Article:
Oct 21, 2022 - Economy

U.K.'s global warning: "The bill has come due"

Photo of Liz Truss announcing she would step down as U.K. prime minister.

Rob Pinney/Getty Images

The ignominiously fast downfall of U.K. Prime Minister Liz Truss is a warning sign for the U.S. and policymakers around the world: Deficits matter again.

Why it matters: Investors who are selling bonds in order to register their disapproval of policy choices are calling the shots on Wall Street and in the global halls of government. And as inflation and debt both soar, the market is much less forgiving of grandiose taxation and spending plans.

  • As Axios’ Neil Irwin put it earlier this week, the events in Britain are a sign that the era of the free lunch is over. In the last 15 years, rich countries could enact fiscal stimulus, cut taxes, and massively replace lost income without worrying too much about inflation, or spiking interest rates.
  • But with the world drowning in debt, the U.K’s woes strongly suggest investors won’t continue to cut a check for government profligacy.

Driving the news: The Truss government’s aggressive tax-cutting plans roiled bond markets, and the resulting surge in yields wreaked havoc on U.K. pensions. Although that drama was relatively contained to Britain, warning signs for the U.S. are beginning to assert themselves.

  • “Liquidity is a privilege, not a right," Bank of America analysts wrote this week in a note warning bond markets are becoming less liquid because of “acute” uncertainty.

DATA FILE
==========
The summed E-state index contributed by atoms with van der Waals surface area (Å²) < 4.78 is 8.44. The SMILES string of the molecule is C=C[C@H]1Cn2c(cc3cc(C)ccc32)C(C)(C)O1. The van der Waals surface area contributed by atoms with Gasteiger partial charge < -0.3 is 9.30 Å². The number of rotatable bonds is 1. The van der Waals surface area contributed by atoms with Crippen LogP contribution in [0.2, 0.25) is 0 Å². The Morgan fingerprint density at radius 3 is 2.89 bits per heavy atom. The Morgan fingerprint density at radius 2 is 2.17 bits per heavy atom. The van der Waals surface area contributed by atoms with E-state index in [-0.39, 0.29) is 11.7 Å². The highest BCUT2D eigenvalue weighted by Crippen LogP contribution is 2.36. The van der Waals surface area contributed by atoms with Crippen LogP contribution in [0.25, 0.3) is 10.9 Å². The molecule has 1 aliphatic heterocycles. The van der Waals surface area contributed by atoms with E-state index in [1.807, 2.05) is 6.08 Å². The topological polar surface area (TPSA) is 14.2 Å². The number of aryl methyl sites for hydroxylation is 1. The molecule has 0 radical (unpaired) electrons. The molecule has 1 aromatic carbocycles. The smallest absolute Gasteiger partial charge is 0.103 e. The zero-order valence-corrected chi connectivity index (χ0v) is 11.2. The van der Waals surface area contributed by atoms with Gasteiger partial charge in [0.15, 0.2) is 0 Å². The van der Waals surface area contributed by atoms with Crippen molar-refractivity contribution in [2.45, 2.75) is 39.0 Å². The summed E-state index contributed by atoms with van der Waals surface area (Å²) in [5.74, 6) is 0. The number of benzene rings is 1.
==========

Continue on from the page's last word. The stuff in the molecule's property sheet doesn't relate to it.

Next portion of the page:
• And funding problems in housing finance are amplifying the surge in mortgage rates, Axios' Kate Marino reported.

What they’re saying: “The nearly 14 years of financial repression that allowed politicians to escape the economic consequences of their actions without fear of retribution from the frontier justice of free markets appears to be ending,” Jason De Sena Trennert, Chairman and CEO of Strategas, a research firm, wrote recently.

  • “Unfortunately for all concerned, the ‘unconventional monetary policy’ that came to be called quantitative easing is no longer tenable in the face of persistently-high rates of inflation. The bill has come due,” he added.

The bottom line: It’s not just Truss. Governments everywhere — including the U.S. — need to beware.

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